Water is abundant, especially in Canada. It’s literally everywhere amongst the lakes, rivers, streams, marshes and so on. It’s also vital for survival, in fact you’ll only live for about 3 days without it. But water in nature has dirt, viruses and bacteria that is very harmful to us. We need to make safe drinking water when we are in the bush and I’ll show you how.
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Disclaimer: Everything in this post regarding “safe” or potable drinking water is based on standard and generally accepted methods. Even in the military or as per government recommendations (link provided). In Canada and the US however, even tap water is “mostly” considered safe. The US alone has millions of people that are exposed to unsafe levels of various substances from tap water. Things such as bacteria, chemicals, heavy metals, radioactive particles and so on. The problem is generally worse in rural areas. So I will stress that the only absolute safe water, is water that’s been tested by a lab. With that out of the way, let’s get started.
- Filtering Versus Sterilizing to Make Safe Drinking Water
- The Cotton Bandana Filter
- Sterilizing Water
- Why Carry Chemical Sterilization for Safe Drinking Water?
- Containers – Very Important
- Old-School VS Modern Ways to Make Safe Drinking Water
- The EASY Way to Make Safe Drinking Water
- Finding Water
- Check the Quality of Your Source
- What if You Don’t Have Any Means to Purify Water?
- Safe Drinking Water
- Purchase the Items in This Post
Filtering Versus Sterilizing to Make Safe Drinking Water
There are two main components to making safe drinking water. Filtering generally removes particles and debris. Sterilizing removes bacteria, viruses and these nasty little guys called protozoa.
The best place to start is with your collection source as moving water is generally cleaner than standing water. If you can find the spring, that is the absolute cleanest as it was filtered underground. And less likely to have been contaminated above ground! Good luck finding springs though, I hardly ever come across them. Anytime you have a choice, scoop your water from a river versus a lake and so on.
Take that concept a step farther and consider a stagnant pond with debris floating on top. It doesn’t even smell good let alone provide an opportunity to collect water without a bunch of junk getting in. It’s also probably full of bacteria and algae. But in an emergency, it may be your only choice, so we start with filtration.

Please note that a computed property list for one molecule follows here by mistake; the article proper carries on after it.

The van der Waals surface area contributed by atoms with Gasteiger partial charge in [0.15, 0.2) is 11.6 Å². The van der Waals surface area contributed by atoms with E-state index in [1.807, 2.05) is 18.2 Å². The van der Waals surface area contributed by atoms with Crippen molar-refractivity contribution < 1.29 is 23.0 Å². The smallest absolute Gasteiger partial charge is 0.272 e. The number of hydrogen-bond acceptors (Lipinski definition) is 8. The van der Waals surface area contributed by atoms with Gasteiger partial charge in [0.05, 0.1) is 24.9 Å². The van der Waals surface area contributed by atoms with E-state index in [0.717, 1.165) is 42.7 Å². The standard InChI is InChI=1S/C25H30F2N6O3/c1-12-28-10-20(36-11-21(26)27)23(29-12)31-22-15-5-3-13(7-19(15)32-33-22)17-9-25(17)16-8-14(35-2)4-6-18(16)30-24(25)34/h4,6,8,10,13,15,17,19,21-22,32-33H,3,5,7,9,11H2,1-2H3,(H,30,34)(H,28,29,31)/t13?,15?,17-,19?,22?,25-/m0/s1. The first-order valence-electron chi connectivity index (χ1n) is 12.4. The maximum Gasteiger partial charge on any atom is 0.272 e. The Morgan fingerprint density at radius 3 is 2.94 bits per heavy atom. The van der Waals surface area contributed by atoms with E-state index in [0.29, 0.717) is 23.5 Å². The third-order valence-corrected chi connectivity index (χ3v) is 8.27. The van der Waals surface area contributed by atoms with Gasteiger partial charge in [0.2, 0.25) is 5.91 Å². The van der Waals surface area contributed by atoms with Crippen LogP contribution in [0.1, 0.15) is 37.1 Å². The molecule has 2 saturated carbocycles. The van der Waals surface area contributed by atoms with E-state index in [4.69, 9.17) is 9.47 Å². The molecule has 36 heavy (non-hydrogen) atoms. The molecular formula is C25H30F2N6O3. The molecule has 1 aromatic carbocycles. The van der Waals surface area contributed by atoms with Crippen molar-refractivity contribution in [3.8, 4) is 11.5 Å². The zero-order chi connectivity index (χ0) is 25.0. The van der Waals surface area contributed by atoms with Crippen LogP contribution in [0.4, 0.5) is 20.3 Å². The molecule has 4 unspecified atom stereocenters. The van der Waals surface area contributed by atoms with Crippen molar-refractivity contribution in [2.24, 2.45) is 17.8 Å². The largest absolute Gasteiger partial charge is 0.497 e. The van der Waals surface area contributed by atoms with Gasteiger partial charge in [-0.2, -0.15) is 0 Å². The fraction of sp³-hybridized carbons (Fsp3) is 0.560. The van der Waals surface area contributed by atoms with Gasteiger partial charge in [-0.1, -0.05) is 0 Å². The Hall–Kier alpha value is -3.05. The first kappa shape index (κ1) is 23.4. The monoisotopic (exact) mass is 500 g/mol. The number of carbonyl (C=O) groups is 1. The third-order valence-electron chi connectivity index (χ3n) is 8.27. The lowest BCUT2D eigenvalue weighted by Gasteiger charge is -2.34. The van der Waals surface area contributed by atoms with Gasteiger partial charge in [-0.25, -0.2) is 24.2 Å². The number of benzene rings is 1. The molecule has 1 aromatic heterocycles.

The Cotton Bandana Filter
Unless you are scooping nice clean water from a flowing source, you’ll need to filter it. Any clean cotton bandana can be draped tightly over the mouth of your collection container. I carry one myself for this very purpose. This will let the water in and keep the debris out. That in itself can be half the battle if your source is let’s just say, nasty. Then you move on to sterilization.
There are multiple ways to sterilize water but only 2 really apply in the bush.
Option 1: Boiling
The good old boil, plain and simple. According to the EPA in the US, you’ll need a rolling boil for at least 1 minute. 3 minutes for altitudes above 1000 meters (5000 ft). Chemical free, this will and I’ll quote the EPA: “kill pathogenic bacteria, viruses and protozoa”. It’s your best shot by far. But don’t take any chances, make sure you boil it really well.
Option 2: Chemical Sterilization
The EPA has a page that shows how much chlorine bleach is required to sterilize a certain volume of water. While handy, that’s more for dealing with disasters than the bush. The point is, it takes bleach to sterilize water for drinking and that’s a very scary thought. Well sort of, you’ve been drinking it for years in tap water!
In the bush, we use tablets. The old school military iodine tablets were always the gold standard but they are not as easy to find. Nowadays, there’s all sorts of concoctions using various chemicals and it looks like chlorine is the modern winner. They are not always in tablet form either, powder packs are common as well.
- Satchel form
- Includes coagulants (clarifies water)
- 10 minutes to ready
- Chlorine based
- Advertises to remove “most” baceteria
- Tablet form
- Includes coagulants (clarifies water)
- 30 minutes to ready
- Advertises to not be effective at removing protozoa